I’m a big fan of the EA Access program, and in particular the way it lets you download trials of popular upcoming games early. In this way, I learned that I didn’t like Star Wars Battlefront without having to pay for it, and that Battlefield: Hardline was a lot more fun than the description made it sound. The latest game to get the Early Access treatment is the upcoming Need For Speed Payback, so being a massive driving game fan I dived straight in and downloaded it as fast as my internet would allow.

Now, I’ve played every Need for Speed game since back in the days of the PS2, when Most Wanted was my favourite, right up to the travesty that was The Run. So how does the new one stack up, I hear you cry? Well, I’m glad asked! Here are my thoughts from the 10 hour free EA Access trial.

First up and the characters this time around are a lot more likeable than those found in the last NFS game. There’s not so much of the “Dude! Bro!” dialogue to contend, which I personally am glad about as it just made me feel really old. The other big change this time is that you don’t play as only a faceless driver, you take it in turns of being one of three members of the same Crew. There’s Tyler Morgan, the leader and the self proclaimed best racer in the city. There’s also Jess, who seems to be adept at blocking and destroying the police, and finally Mac, who handles off road and drifting competitions. There’s also Rav, who is the mechanic and will happily sort the upgrades and tuning for the crew.

It’s a departure for the series to not only have a black protagonist, but also a woman, and in the makeup of the crew there is a pleasing racial and gender balance, which is a step in the right direction. The best part is that it doesn’t feel like a box ticking exercise either, and the way the dialogue is written and delivered makes it believable that these people are friends, who happen to have different strengths and weaknesses. Don’t get me wrong, we’re not talking Shakespeare here, but it’s enough to make the game flow.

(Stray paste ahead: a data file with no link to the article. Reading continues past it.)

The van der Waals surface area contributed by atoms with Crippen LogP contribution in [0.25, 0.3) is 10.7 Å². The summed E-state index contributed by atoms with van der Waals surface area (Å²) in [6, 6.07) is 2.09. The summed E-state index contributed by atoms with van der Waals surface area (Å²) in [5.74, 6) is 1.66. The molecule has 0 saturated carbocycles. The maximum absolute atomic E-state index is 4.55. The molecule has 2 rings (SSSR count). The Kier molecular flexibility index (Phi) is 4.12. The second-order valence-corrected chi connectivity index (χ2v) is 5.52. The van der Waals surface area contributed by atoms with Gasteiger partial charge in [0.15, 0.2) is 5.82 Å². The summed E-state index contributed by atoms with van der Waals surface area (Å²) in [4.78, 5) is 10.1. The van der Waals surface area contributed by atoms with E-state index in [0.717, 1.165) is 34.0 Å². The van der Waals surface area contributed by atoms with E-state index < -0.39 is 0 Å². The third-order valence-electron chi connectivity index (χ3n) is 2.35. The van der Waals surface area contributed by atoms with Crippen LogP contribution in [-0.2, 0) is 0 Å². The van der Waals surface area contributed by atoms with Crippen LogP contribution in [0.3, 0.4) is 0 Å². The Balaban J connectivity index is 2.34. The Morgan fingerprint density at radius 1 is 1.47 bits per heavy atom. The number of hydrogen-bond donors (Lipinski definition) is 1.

The story sets up quite an epic arc of betrayal and revenge, with Tyler and co being double crossed by The House, a shadowy cartel who control the streets of the city, and try to decide who will win all the races and so on. The House are also branching out into property, and try to take the Casino belonging to Tyler’s boss. When Tyler decides to start disrupting The House, by joining a race and winning when he was told not to, The House takes revenge by <Spoiler> and so Tyler ends up in the desert, with no friends and far from home. Luckily, even though the double cross went down six months ago and he hasn’t spoken to Mac or Jess at all in that time, all it takes is a couple of phone calls and the band is back together.

The story then revolves around the Outlaw Rush, a massive race in the city that if they can qualify and win, will somehow destroy The House. It isn’t really explained how these two things are intertwined, as The House seems to have more money than God, but we are assured this will be the case. So, in essence what we have to do is race and beat the local Crews in the desert, and luckily there is an off-road Crew, so Mac can come out to play, and also a tarmac crew, so Tyler can have a race. Jess seems to disappear at this point, but she does come back as we advance the story.

The races are done in levels, so winning a race will unlock the next, also giving you the chance to upgrade your car to get competitive for the next one. Luckily, winning a race will not only grant you money and Rep (which returns from the last game – gaining Rep will allow your level to increase), but will also allow you to select one of three “Speed Cards”. These grant parts for the car that you are driving, like Turbo, Gearbox, nitrous and so on. They can be equipped immediately if they will be useful, but they can also be sold, traded in or sent to the Garage for application to a different car, maybe. Trading the cards is an interesting mechanic, as each you trade gives you a part of a card, and when you have three, you can swap them for a card of your choosing at the Tuning shops that are dotted around. When I say of your choice, you can pick the category of the card, but the perks on it will be random, but in my experience they are usually an upgrade. Just to bring in an extra level of complexity, the cards have manufacturers attached to them, and equipping three of the same will give extra bonuses.